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I'm writing a C# application that will be open source and I need to be able to store saved login information for each user. Normally I would just encrypt the password and then store it in a user settings file, but I worry that because of the code being open source it kind of defeats the point of encrypting it. Since all anyone would have to do is look at the code and grab the encryption key.

Granted, it would at least make it a lot harder than the password being stored in plain text. But is there any decent way of encrypting the password, but making it still at least extremely difficult to decrypt it even if you had the source? Maybe make it so it would at least be nearly impossible to decrypt on any computer other than the one it was encrypted on?

EDIT: Clarification... I'm storing CLIENT side passwords, NOT passwords to validate their login for the service. It's a client to a pre-existing web service of which I have no control. I just want to store the passwords locally for automatic login... like any chat client would.

EDIT 2: Totally sorry for not being clear before. But passwords have to be retrieved in clear text at some point and hashing is NOT an option :( Even if the service would let me pass the password hash that would kinda defeat the purpose because the hash would be as good as a password :P

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What you are asking is basically, impossible.

There is no way to safely store a password on a client machine if it needs to be decrypted. This is further aggravated by the fact that you need it to connect to a service, which I presume does not support SSL. In this case, one could trivially find the password by using a network analyzer.

There is a game (closed source, of course) I play that requires a login, the password is saved somewhere but it's encrypted with a key that's unique to each install. I forgot the password once, so I just used Wireshark, and voila - I could see the plain password.

This also reminds me of people complaining about it being easy to reveal passwords in Google Chrome... They obviously don't know better. You can try all the clever tricks you want, but any application security is thrown out the window once someone has access to the machine.

So with this in mind, I would keep the encryption and decryption really simple. At best, you can create a key derived from something unique to the machine, so someone who steals the encrypted password will be unable to decrypt it without access to said unique key.

  • Fortunately, the service DOES provide SSL. And yeah, I know the only totally secure way is to make the user enter the password EACH time, but I think most are willing to give up a little security for that. – Adam Haile Aug 31 '11 at 14:54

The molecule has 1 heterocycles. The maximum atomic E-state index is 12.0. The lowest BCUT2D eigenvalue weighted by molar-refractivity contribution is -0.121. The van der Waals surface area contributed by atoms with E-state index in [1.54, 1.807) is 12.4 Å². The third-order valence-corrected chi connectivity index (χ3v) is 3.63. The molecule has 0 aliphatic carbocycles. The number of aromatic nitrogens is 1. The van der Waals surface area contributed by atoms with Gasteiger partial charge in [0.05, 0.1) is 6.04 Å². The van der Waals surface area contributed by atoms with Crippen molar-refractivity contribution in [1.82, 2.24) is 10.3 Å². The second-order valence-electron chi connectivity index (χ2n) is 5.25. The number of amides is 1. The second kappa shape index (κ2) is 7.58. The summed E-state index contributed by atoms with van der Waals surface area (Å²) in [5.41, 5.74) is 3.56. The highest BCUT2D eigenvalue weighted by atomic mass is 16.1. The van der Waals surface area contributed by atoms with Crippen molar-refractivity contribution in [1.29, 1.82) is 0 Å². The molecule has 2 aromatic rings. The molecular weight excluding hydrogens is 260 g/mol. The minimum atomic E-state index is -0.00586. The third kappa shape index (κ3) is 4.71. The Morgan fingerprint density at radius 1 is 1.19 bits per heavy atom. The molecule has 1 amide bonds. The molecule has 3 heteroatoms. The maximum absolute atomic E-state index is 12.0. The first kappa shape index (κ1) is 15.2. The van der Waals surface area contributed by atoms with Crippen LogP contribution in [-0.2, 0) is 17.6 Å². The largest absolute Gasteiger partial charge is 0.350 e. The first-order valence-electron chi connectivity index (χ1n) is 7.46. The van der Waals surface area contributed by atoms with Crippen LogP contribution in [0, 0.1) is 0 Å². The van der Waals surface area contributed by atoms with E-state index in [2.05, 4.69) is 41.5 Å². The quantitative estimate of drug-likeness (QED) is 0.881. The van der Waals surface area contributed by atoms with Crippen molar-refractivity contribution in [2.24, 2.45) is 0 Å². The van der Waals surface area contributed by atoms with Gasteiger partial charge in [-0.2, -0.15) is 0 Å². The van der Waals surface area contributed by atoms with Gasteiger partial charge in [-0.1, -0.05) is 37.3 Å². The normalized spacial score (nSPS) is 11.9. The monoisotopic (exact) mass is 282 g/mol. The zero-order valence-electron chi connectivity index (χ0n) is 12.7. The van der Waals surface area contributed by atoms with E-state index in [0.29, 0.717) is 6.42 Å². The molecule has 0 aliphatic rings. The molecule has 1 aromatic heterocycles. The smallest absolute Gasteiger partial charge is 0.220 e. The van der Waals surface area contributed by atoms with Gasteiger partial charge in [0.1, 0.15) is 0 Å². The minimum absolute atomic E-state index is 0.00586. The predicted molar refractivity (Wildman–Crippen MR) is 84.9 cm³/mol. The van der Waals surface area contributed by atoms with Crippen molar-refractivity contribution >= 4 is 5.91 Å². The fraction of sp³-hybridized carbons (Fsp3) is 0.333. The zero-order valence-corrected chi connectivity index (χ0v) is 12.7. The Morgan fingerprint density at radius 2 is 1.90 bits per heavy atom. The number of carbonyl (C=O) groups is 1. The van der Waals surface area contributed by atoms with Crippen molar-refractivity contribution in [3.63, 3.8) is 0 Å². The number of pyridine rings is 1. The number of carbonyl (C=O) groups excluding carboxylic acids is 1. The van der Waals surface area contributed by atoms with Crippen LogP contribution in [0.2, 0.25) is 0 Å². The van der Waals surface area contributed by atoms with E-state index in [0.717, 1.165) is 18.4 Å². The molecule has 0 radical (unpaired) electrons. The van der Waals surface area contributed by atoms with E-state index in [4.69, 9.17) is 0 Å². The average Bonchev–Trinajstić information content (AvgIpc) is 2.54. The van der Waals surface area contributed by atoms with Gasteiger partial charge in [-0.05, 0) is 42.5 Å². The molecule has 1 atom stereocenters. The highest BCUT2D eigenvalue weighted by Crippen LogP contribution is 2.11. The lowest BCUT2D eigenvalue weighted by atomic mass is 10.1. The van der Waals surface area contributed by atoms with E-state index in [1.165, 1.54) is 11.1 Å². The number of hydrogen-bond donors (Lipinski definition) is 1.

• so provide some kind of token from the server with some kind of validity...it's not fireproof but it is as good as it can get – Maarten Bodewes Aug 31 '11 at 17:10
  • Please could you also mention some algorithm I could use to encrypt the password? – Tomáš Zato Mar 25 '15 at 23:02
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If you are using this application in Windows you can use DPAPI for storing sensitive data on behalf of the user:

How To: Use DPAPI to Encrypt and Decrypt Data (C#/VB.NET)

Also storing the hash only instead of the full password is a good idea!

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I think if you use Rijndal for instance and create random salt values and derive the keys from machine specific things (like some hardware IDs) it will be hard to decrypt, even if you know how it works because you are missing the information of the hardware.

But you might consider storing hashes of the passwords only and iterate at least 1000 times. Hashes cannot be covnerted back to the original password.

Yet another idea: would it maybe be an option to just leave the implementation up to who ever is going use your source and make the encryption abstract? Doesn't work of course if you offer a built bundle to download. But then again: in the build you could use your own "secret" encryption and stull have it abstract in the source.

  • Don't get what you mean about the hashes... I need the actual clear text of the password at some point because it has to be passed from my client to the service (which is an encrypted connection) and cannot be a hash. – Adam Haile Aug 31 '11 at 14:10
  • From the password you receive, just calculate the hash again and compare that to the hash you stored in the DB. If they match, the passwords match. Of course if you need the password to login somewhere else from your server, this won't help you. – Krumelur Aug 31 '11 at 14:12
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    He CHANGED the question in part, clarifying really, voting down is a ltitle unfair. – Lloyd Aug 31 '11 at 14:14
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Maybe you can encrypt password using some machine specific values, like mac or sth.. If someone get source and encrypted password but no full access to the machine password should be safe.

  • mac values are not safe. Consider how easy it is to get the mac value of a computer – Oskar Kjellin Aug 31 '11 at 14:13
  • You're right, I was still in not-open-source thinking. Anyway still idea is to get machine specific values. – szamil Aug 31 '11 at 14:16
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Yuo could use babushka doll encryption. You encryt the password with another password, then encrypt that with another password, and do that lots of times eventually writing the last password in clear text. Anyone who wants to get access to the orignal password will get sick of all the unencrypting and give up before they get to the original password.

  • Not sure I should lose points because you have no sense of humour. – oenpelli Jul 31 '13 at 23:37

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